Joe loved people. His warm expression of joy when one met him was wonderful. He treated people and their views with the utmost respect.
Joe and Golda brought up a marvellous family of similarly warm-hearted people. They had a strong family orientation, dining as a family on Friday evenings. A Jewish custom they filled with warmth and love.
Written by Ian McDonald (with input from Ross Williams, a Monash University obituary, Greg Bamber, John King, Brooke Young).
1997-2015 Professorial Fellow, Department of Management and Marketing, University of Melbourne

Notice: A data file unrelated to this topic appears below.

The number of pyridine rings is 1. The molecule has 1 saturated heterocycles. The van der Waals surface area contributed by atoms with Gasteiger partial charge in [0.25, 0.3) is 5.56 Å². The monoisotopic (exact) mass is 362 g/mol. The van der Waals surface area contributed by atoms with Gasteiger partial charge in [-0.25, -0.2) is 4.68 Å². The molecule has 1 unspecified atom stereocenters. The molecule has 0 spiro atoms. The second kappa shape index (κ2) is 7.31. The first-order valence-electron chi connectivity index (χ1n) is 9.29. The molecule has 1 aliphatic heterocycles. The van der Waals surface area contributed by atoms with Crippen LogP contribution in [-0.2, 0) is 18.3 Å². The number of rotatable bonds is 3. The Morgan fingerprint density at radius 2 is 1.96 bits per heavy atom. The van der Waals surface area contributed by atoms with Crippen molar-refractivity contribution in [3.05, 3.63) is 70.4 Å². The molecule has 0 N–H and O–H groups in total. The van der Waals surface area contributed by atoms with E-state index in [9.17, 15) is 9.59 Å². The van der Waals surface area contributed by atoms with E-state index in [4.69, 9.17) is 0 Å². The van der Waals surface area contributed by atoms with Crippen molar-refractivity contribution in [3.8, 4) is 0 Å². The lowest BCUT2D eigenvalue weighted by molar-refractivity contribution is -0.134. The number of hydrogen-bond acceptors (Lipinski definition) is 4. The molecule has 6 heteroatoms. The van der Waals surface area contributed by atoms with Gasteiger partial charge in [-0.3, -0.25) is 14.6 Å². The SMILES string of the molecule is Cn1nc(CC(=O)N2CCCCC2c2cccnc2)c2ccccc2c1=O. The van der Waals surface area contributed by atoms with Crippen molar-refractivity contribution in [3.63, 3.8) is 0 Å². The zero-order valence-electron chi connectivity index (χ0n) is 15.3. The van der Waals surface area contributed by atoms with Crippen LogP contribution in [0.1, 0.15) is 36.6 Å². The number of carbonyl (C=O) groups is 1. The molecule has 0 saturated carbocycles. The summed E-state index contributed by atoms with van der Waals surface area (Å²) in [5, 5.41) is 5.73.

2002-2008 Consultant, ILO, Jakarta on Indonesian and Timor Leste wages policy
1991-2001 Chair, General Insurance Claims Review Panel.
1988-90 Chairperson, Qantas Pilots Grievance Board
1988-89 Member, Higher Education Review Committee, Western Australia
1985-87 President, Academy of Social Sciences in Australia
1980-88 Deputy Chancellor, Monash University
1985-86 Member OECD High Level Committee on Labour Market Flexibility
1978 G A Miller Visiting Professor University of Illinois
Since 1977 Honorary Fellow, London School of Economics and Political Science
1974-87 Deputy President, Australian Conciliation and Arbitration Commission
1974-76 Member, Royal Commission on Australian Government Administration
1971-72 Overseas Fellow Churchill College, Cambridge
1969 President, Economic Society of Australia and New Zealand
1965-73 Professor of Economics, Monash University
1964-65 Foundation President, Industrial Relations Society of Victoria